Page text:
We welcome special guest Jim Lucas Indiana State Representative District 69 to discuss the legislative efforts to legalize medical cannabis. State Representative Lucas is a proud Seymour resident where he lives with his wife Lynn and their three children.

Prior to being elected to the General Assembly, Rep. Lucas served on the Seymour City Council. He also owns a local small business, The Awning Guy, Inc. Rep. Lucas is active in the community.

He is a member of the American Legion, the National Rifle Association and Gun Owners of America.

As a veteran of the U.S. Marine Corps and a small business owner, Rep. Lucas brings valuable experience to policy discussions. His biggest priorities at the Statehouse are jobs, fiscal integrity, education and protecting the right to bear arms.

Joseph Friedman RPh MBA

Chief Operations Officer
PDI Medical
1623 Barclay Blvd
Buffalo Grove, IL 60089

Legal Disclaimer: The Medical PotCast should not be used in any legal capacity whatsoever, including but not limited to establishing “standard of care” or as a basis for expert witness testimony.

No guarantee is given regarding the accuracy of any statements or opinions made on the podcast. Seek all medical advice and or treatment from a certified registered licensed physician and or pharmacist. This is not legal advice, seek out a knowledgeable lawyer about the subject.

The Medical PotCast is for general information purposes to generate meaningful conversations about medical marijuana and is not an authority on the subject from a clinical or legal perspective.

Direct download: Jim_Lucas_Medical_PotCast.mp3
Category:Pharmacy -- posted at: 12:02am EDT

The NEW Segment part of the 'Pharmacy Compliance Guide' is hosted by Jenny Schell, CDME Sr. Compliance Strategist with R. J. Hedges & Associates. 

Podcast on Medicare Applications by the Numbers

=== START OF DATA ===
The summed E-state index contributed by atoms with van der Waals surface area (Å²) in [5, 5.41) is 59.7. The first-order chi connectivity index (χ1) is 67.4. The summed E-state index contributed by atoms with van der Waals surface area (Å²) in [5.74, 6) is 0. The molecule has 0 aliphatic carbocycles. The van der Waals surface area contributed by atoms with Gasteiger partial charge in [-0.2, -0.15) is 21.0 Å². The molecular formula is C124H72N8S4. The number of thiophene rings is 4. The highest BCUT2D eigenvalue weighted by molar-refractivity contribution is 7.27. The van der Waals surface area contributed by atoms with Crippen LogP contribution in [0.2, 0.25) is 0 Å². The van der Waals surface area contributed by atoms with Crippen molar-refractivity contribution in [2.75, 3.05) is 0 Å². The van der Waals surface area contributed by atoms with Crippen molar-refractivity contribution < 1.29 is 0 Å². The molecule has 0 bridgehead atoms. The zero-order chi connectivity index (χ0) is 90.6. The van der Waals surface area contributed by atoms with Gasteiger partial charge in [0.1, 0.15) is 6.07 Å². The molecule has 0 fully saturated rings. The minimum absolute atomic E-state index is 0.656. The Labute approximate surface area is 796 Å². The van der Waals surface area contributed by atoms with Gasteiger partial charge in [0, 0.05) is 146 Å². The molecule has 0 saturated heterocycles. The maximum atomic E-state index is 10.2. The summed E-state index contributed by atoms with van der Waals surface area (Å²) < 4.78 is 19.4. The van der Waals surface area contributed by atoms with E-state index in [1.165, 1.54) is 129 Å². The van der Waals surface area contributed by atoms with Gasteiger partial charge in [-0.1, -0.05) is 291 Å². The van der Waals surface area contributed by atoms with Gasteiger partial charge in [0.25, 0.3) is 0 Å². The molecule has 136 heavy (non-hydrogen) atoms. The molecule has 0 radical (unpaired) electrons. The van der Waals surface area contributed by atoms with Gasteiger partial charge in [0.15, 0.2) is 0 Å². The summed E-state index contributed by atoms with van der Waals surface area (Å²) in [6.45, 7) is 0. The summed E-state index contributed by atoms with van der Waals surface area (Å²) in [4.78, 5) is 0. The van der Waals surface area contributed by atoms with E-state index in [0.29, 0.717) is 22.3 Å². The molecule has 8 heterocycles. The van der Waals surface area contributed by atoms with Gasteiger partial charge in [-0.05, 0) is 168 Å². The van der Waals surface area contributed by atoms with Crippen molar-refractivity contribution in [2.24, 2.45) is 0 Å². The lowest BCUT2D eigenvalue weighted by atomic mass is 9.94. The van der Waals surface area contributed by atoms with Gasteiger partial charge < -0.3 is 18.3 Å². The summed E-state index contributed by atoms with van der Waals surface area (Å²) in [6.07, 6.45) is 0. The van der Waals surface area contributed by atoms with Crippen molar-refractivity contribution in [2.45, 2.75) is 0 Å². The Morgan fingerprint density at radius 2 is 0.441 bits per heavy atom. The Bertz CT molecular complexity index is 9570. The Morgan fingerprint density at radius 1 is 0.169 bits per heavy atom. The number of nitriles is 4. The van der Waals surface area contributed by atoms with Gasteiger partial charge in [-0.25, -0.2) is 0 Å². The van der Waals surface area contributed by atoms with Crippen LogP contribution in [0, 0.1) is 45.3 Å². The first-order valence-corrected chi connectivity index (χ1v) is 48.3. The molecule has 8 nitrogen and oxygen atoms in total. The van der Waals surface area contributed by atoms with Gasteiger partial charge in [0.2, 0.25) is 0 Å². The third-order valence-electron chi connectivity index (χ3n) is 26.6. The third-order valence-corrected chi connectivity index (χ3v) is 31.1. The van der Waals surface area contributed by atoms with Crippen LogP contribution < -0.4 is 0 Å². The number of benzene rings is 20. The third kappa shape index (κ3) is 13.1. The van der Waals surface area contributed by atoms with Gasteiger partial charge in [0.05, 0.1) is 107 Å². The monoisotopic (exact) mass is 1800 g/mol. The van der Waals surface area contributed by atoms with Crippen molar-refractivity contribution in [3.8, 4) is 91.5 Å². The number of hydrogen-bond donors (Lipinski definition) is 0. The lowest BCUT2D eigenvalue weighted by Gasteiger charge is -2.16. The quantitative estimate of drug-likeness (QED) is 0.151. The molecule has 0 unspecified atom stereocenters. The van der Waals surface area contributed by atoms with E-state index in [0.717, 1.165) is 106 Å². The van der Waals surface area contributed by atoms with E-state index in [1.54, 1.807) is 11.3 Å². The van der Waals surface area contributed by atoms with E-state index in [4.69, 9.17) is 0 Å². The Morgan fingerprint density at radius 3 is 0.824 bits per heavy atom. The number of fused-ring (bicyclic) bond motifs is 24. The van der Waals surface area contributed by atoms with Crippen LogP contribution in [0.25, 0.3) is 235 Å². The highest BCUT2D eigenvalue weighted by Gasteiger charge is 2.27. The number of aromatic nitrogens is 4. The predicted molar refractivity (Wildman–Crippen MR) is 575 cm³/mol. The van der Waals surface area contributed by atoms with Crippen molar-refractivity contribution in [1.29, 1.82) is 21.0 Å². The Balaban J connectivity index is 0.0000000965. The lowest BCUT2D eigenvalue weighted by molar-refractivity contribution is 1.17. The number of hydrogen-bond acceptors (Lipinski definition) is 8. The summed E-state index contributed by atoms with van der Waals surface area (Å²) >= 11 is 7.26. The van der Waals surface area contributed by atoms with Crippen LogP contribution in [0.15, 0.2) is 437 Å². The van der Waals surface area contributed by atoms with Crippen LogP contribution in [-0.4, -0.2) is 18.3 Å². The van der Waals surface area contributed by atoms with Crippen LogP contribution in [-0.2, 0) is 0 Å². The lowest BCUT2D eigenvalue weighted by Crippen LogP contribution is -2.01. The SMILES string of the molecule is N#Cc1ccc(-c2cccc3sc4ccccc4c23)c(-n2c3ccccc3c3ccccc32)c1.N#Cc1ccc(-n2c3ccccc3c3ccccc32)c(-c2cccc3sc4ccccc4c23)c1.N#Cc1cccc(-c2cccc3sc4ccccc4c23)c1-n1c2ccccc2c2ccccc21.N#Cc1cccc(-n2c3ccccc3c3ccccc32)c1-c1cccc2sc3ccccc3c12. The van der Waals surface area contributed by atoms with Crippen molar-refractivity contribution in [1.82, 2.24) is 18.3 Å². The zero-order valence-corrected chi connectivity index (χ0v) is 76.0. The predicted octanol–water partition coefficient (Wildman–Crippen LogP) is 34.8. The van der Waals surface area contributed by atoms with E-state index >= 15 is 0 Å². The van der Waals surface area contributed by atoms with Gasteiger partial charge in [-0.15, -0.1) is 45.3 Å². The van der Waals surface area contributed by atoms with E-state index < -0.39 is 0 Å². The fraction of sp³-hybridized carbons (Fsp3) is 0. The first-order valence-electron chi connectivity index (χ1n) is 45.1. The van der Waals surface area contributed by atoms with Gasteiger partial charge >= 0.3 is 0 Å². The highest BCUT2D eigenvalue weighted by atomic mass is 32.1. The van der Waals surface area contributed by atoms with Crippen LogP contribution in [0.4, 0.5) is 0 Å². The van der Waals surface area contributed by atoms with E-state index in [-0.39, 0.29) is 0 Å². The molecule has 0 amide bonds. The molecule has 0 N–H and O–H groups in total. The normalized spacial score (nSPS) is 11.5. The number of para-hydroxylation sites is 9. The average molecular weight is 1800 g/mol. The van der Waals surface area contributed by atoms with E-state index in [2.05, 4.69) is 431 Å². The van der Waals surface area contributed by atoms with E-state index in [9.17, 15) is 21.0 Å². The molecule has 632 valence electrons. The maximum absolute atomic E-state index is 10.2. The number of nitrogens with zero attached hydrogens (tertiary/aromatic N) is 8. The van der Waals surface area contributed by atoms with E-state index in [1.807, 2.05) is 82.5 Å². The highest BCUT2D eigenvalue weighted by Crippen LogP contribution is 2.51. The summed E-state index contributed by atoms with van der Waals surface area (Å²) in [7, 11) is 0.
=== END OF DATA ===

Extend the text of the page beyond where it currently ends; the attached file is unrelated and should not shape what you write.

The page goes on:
A lot of people ask me about Medicare. There is a lot of confusion on who needs what number.



  • Really easy process to get a number. The pharmacy would complete the 855 B application.
  • Applications have a fast turnaround-usually a month


Medicare Number –This division (NSC) takes about 3 months to issue a number. This application requires you to carry a surety bond and have a certificate of liability with NSC as the certificate holder as well as your AO (if you have one).

New applications as well as re-validations will require owners and authorized officials to be fingerprinted.


Two ways to complete

  • For non-accredited drugs only

o   Benefits

  • For DMEPOS accredited items

o   Benefits

o   Accreditation

o   Exemption

o   Revalidation

Revalidation happens every 3 – 5 years 

What that means

You  “update” your Medicare application and pay Medicare $$. Every year they change the Medicare application fee. For 2018 it is $569 per application.

Contact Jenny: Website: 

Direct download: PCG_New_Segment.mp3
Category:Pharmacy -- posted at: 12:00am EDT

  • "I am my own worst enemy."
  • "I self sabotage my own success."
  • "I know what to do, I just don't do it."
If you have ever thought these things, or had your patients tell them to you- THIS is the podcast for you!
How to Empower Your Patient's Inner Champion! In this interview, I speak with Dr. Kori Propst, Wellness Director and Vice President of The Diet Doc, LLC about HOW we can use motivational interviewing to bring out the very BEST in those we serve! Helping them to get away from self sabotage, feeling "STUCK" in their goal pursuits, and leading them to discover the skills they have to succeed are one of the many topics we hit on and explain in this epic interview!
Dr. Adam Martin, PharmD, ACSM-CPT
The Diet Doc Pittsburgh North
Visit us on our website:
Direct download: Motivational_Interviewing_Fit_Pharmacist.mp3
Category:Pharmacy -- posted at: 2:15pm EDT

PGX for Pharmacist's Co-Host Ken Sternfeld RPh., interviews David Kisor, PharmD., Director of Pharmacogenomics Education at Manchester University


Dr. Jason Cavolina BS, PharmD, MS, RPhi

President and CEO

p: 1.844.MYRXVIP  m: 631.871.4400  f: 516.200.3834

a: 1299 Corporate Drive Suite 1504, Westbury, NY 11590



Direct download: David_Kisor_PGX_for_Pharmacists.mp3
Category:Pharmacy -- posted at: 12:03pm EDT